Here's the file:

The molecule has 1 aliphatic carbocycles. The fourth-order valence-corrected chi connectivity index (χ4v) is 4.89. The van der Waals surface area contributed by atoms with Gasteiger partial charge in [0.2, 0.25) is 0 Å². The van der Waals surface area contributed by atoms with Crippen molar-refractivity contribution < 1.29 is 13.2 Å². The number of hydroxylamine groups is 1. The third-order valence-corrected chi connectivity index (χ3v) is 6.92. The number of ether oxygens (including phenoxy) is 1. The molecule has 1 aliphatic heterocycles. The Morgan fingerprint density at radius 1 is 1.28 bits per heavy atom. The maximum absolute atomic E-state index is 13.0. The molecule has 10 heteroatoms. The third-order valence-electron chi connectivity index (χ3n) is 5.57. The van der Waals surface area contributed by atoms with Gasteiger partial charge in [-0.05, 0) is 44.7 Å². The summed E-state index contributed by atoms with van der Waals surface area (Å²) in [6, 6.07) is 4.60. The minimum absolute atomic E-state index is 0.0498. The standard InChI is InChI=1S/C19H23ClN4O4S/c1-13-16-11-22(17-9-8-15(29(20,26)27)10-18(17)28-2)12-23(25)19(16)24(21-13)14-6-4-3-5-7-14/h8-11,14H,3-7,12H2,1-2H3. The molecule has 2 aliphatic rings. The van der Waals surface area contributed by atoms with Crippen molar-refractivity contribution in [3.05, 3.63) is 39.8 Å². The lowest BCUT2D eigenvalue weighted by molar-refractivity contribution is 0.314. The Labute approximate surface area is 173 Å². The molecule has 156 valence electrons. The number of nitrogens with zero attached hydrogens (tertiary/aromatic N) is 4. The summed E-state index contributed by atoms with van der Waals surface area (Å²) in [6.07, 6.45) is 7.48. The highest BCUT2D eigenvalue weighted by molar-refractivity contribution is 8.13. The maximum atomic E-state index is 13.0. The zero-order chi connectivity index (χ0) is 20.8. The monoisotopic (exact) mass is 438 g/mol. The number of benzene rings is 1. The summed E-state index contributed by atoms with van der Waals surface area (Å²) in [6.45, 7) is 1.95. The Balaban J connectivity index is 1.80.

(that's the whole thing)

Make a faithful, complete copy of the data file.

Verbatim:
The molecule has 1 aliphatic carbocycles. The fourth-order valence-corrected chi connectivity index (χ4v) is 4.89. The van der Waals surface area contributed by atoms with Gasteiger partial charge in [0.2, 0.25) is 0 Å². The van der Waals surface area contributed by atoms with Crippen molar-refractivity contribution < 1.29 is 13.2 Å². The number of hydroxylamine groups is 1. The third-order valence-corrected chi connectivity index (χ3v) is 6.92. The number of ether oxygens (including phenoxy) is 1. The molecule has 1 aliphatic heterocycles. The Morgan fingerprint density at radius 1 is 1.28 bits per heavy atom. The maximum absolute atomic E-state index is 13.0. The molecule has 10 heteroatoms. The third-order valence-electron chi connectivity index (χ3n) is 5.57. The van der Waals surface area contributed by atoms with Gasteiger partial charge in [-0.05, 0) is 44.7 Å². The summed E-state index contributed by atoms with van der Waals surface area (Å²) in [6, 6.07) is 4.60. The minimum absolute atomic E-state index is 0.0498. The standard InChI is InChI=1S/C19H23ClN4O4S/c1-13-16-11-22(17-9-8-15(29(20,26)27)10-18(17)28-2)12-23(25)19(16)24(21-13)14-6-4-3-5-7-14/h8-11,14H,3-7,12H2,1-2H3. The molecule has 2 aliphatic rings. The van der Waals surface area contributed by atoms with Crippen molar-refractivity contribution in [3.05, 3.63) is 39.8 Å². The lowest BCUT2D eigenvalue weighted by molar-refractivity contribution is 0.314. The Labute approximate surface area is 173 Å². The molecule has 156 valence electrons. The number of nitrogens with zero attached hydrogens (tertiary/aromatic N) is 4. The summed E-state index contributed by atoms with van der Waals surface area (Å²) in [6.07, 6.45) is 7.48. The highest BCUT2D eigenvalue weighted by molar-refractivity contribution is 8.13. The maximum atomic E-state index is 13.0. The zero-order chi connectivity index (χ0) is 20.8. The monoisotopic (exact) mass is 438 g/mol. The number of benzene rings is 1. The summed E-state index contributed by atoms with van der Waals surface area (Å²) in [6.45, 7) is 1.95. The Balaban J connectivity index is 1.80.